Swan replies: Ok, I think I figured out what going on here. It appears you’re quoting me from John Mark’s blog. John Mark seems to have edited my words, I had sent him a huge document, and he extracted some sections from it to post on his blog. He posted this snippet:

Both Geisler and Olson assert that Calvin did not believe faith was the gift of God, and his commentary on Ephesians 2:8-9 proves this. Geisler says, “But even John Calvin said of this text that "he does not mean that faith is the gift of God, but that salvation is given to us by God, or, that we obtain it by the gift of God.”<26> Olson comments similarly

Actually what I had originally written was that Olson and Geisler’s position was “similar”:

I once talked with a pastor who dismissed the Calvinist assertion that faith is a gift of God. An important facet of his argument was that even Calvin did not teach this, and his commentary on Ephesians 2:8-9 proves it. Both Geisler and Olson assert a similar position. Geisler says, “But even John Calvin said of this text that "he does not mean that faith is the gift of God, but that salvation is given to us by God, or, that we obtain it by the gift of God.”<26>"

On both John Mark’s blog (and my own) I clarified my position:

Thus, Calvinists cannot be said to be “extreme” for holding that faith is the gift of God. It should be obvious that Geisler and Olson are in error if they are intending to assert that modern day Calvinists have gone beyond Calvin in believing faith to be a gift from God. In fairness, neither of these men explicitly asserts this, but the logical deduction is inherent in their comments, and the pastor I spoke with made the deduction. Neither Olson nor Geisler provide any positive statements like the above quotes. The pastor I spoke to seemed quite confident Calvin never believed faith to be a gift from God. When I brought these other Calvin passages to his attention, he had to agree that Calvin did in fact teach this doctrine. He then simply asserted that Calvin contradicted himself with comments on Ephesians 2:8-9, and this contradiction is a clear example of why Christians should never follow a fallible man.”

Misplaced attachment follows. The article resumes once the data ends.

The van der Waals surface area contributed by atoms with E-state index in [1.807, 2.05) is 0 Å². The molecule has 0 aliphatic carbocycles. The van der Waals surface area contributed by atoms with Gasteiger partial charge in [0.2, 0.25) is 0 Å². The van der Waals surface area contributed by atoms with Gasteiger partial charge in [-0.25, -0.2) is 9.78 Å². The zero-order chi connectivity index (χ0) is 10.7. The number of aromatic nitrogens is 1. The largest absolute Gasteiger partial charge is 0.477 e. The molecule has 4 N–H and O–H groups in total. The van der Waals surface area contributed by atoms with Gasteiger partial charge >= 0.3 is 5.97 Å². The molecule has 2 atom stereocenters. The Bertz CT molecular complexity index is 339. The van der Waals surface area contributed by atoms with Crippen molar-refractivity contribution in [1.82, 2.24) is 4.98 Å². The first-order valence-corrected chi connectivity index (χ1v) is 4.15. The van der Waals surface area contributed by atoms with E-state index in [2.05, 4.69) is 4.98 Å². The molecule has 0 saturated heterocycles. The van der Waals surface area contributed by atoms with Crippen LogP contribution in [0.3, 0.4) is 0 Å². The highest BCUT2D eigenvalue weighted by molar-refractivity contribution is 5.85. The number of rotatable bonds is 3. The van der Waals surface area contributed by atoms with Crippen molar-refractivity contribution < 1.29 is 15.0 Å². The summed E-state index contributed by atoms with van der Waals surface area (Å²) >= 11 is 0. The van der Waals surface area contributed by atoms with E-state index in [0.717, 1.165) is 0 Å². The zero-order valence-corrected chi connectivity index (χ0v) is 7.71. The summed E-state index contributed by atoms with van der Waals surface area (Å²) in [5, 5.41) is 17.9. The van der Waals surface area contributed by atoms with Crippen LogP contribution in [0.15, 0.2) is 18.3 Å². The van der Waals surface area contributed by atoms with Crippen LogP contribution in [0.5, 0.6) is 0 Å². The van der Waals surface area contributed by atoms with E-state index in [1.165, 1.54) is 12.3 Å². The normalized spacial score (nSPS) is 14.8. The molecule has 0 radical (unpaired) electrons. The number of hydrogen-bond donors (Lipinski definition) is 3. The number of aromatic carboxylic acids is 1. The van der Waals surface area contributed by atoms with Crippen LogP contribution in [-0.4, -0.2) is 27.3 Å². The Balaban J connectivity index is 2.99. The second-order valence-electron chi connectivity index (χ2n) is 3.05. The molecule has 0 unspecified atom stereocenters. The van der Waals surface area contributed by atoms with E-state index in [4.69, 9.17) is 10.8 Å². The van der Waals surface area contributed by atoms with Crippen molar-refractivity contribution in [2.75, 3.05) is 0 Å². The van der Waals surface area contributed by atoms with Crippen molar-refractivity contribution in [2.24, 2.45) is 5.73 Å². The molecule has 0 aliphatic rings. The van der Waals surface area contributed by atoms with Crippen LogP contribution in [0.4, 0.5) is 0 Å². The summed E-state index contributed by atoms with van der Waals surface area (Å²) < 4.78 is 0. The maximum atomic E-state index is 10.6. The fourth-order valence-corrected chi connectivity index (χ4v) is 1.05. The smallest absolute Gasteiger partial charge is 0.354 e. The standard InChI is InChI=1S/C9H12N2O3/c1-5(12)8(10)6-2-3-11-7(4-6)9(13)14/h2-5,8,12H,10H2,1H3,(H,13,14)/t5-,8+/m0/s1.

Ray says: “What they are claiming is that extreme Calvinists have an arsenal of proof texts to show that faith is the gift of God, and that Eph 2:8-9, as one, doesn't hold water. Olson and Geisler both go on to show that the remaining purported proof texts are equally weak. Indeed, their point is that Extreme Calvinism is an egregious example of a system of theology that is quick to read into texts of scripture what they want to hear rather than what it says. Interestingly, you have helped them prove their point with your examples of misquotes, going beyond what writers have said, misunderstanding what they have said, and then trashing them with flawed deduction and your own eisegesis."